How to Start a Food Truck: The Road to Success
At curbsides across the nation, they’ve quickly become a welcome sight for quick, delicious grub: food trucks. Often sporting unique, no-frills fare with a quick service vibe, food trucks embody the proverbial “yin” to the brick and mortar restaurant “yang.” An extension of one’s kitchen, serving food right there on the street.
It’s true; food trucks tend to pop up in certain cities with a vibrant arts and culture scene with rising rents and gentrifying neighborhoods. Think Portland, San Francisco or Austin, but the trend is starting to shift. Statistics show that while the restaurant industry tends to grow at 2% each year, food truck expansion is close by at roughly 1.5%. With approximately 4,000 food trucks in operation now, and sustained exponential growth expected to take the industry from $615 Million to $2.7 B in the next five years, one can safely assume that food trucks are not a fad, but a lauded restaurant concept.
If you’re an adventurous restaurant owner, you may have already considered starting a food truck. Indeed, food trucks are smaller, and generally features more straightforward menus than their traditional counterparts. However, starting a food truck is far more involved than one might think, and brings with it many unique challenges. Read our guide to learn how to plan for, and establish, a successful food truck.
Startup Costs For Food Trucks
Off the bat, you can expect to spend anywhere from $30,000 to $100,00 depending on the specifics of your food truck. Some of the costs to consider include:
- Your truck/vehicle.
- Insurance for your truck/vehicle.
- Signage, and decals for your truck/vehicle.
- Your inventory and menu.
- Your cooking equipment.
- Propane and generator costs.
- Staffing and payroll.
- Your payment processing software.
- Permits and licenses.
Please note that while there will be immediate costs to starting a food truck, many of these costs will also be recurring, like payment processing fees, insurance, and staffing payroll. Don’t skimp on the planning here, and make sure you plan for everything. In fact, it’s almost always better to overestimate your costs than to underestimate. One of the leading reasons for food truck failure is when operators fail to account for recurring expenses from the beginning and then must scramble to reach equilibrium.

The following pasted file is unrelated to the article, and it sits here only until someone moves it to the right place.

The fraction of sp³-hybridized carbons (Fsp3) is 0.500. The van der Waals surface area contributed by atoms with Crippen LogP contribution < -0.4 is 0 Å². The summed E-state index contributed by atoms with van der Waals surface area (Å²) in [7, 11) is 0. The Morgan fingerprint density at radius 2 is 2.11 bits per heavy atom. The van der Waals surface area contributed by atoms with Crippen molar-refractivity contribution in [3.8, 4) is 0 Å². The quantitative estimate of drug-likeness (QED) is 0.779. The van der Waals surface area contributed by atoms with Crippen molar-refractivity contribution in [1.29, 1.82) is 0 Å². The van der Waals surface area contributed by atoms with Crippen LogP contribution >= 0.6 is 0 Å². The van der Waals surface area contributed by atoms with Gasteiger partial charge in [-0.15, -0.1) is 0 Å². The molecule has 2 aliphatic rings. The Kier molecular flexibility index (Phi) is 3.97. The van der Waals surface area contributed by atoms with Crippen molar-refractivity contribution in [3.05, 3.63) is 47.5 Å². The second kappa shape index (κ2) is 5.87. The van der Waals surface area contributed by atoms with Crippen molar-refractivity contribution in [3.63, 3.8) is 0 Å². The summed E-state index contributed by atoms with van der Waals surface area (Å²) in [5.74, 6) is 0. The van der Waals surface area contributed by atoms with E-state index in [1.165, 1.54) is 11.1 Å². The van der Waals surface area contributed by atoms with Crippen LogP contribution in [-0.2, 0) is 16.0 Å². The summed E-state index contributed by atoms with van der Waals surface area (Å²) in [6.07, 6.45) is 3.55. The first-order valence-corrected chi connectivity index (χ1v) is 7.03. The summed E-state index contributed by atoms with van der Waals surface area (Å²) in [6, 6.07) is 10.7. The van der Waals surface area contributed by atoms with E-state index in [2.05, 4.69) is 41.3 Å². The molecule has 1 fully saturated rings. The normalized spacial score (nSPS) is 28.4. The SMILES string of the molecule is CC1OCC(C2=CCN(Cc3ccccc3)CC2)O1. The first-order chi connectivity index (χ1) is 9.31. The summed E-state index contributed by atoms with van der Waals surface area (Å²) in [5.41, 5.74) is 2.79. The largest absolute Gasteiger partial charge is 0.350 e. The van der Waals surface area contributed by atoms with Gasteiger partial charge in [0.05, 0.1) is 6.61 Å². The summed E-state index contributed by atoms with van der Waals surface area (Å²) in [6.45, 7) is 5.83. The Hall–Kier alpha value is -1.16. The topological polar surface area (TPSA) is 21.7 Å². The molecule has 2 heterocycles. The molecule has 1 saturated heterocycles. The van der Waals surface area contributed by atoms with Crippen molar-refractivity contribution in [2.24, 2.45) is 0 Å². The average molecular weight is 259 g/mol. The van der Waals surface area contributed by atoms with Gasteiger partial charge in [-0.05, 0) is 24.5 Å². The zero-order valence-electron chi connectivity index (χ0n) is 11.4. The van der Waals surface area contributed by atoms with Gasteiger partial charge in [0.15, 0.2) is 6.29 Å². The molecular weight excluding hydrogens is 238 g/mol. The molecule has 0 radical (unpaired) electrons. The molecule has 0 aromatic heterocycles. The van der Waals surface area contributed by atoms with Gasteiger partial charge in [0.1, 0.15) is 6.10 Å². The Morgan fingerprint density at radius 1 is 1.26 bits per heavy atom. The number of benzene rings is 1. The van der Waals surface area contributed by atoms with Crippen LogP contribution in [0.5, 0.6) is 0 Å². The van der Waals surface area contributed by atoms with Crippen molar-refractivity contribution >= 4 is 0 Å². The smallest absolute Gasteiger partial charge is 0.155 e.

With your food truck’s costs and finances mapped out, you’ll want to research the market for food trucks in your particular area. Do you have much competition? What niches do your competitors fill and how can you compete with them? Do they serve a specific ethnic food? What will you offer that’s different?
On the flipside, do you live in an area with no food trucks? This deficit could be a problem. Sure, it might make you the trendsetter, and give you a monopoly on the market, but it also might mean an uphill battle as you fight to create visibility and interest in a “new” concept that hasn’t hit the area yet, and consumers aren’t familiar with.
Ultimately, it’s important to remember why customers choose food trucks: they’re convenient, novel and direct. Many of them possess a sort of “best-kept secret” vibe, an alternative to the sit-down restaurants and chains in town. You want to make sure there’s an actual demand for this fare before you start a food truck.
Food Truck Permits and Licenses
While these costs may be on the lower end compared to your other equipment, (ranging from $100-500 a permit) they’re essential. Without them, you risk violating city codes and ordinances, which will cost you much more in the long run. The specific permits and licenses you need will vary by state and city, and the list isn’t comprehensive. However, you cannot operate without the following:
Food Safety Permit
All restaurants require these, along with regular safety inspections to keep the license current. It’s important to remember that while all restaurants receive a heavy inspection, food trucks are under even higher scrutiny because of the connotation of “street food.” These registrations usually don’t cost much, often in the $25 range. Keep your food truck clean and your permit on hand at all times.
Zoning and Parking Permits
One significant advantage of starting a food truck is the freedom to move locations and maximize guest traffic. However, you want to make sure you’re operating within the bounds of local laws. You can expect bigger cities like New York or Los Angeles to have reasonably strict zoning and parking permits which dictate where you can operate, and for how long. These permits will also be more expensive. The bigger the city, the more specific the requirements become.
Regardless, once you’ve determined where to operate, you’ll need permits to park your truck there. Don’t take chances here, either. If you’re in a competitive area, it’s not uncommon for competing truck operators to report those they believe to be skirting these licenses, resulting in fines and other penalties. Don’t leave it up to chance. Protect yourself with paperwork.
Business Permit or License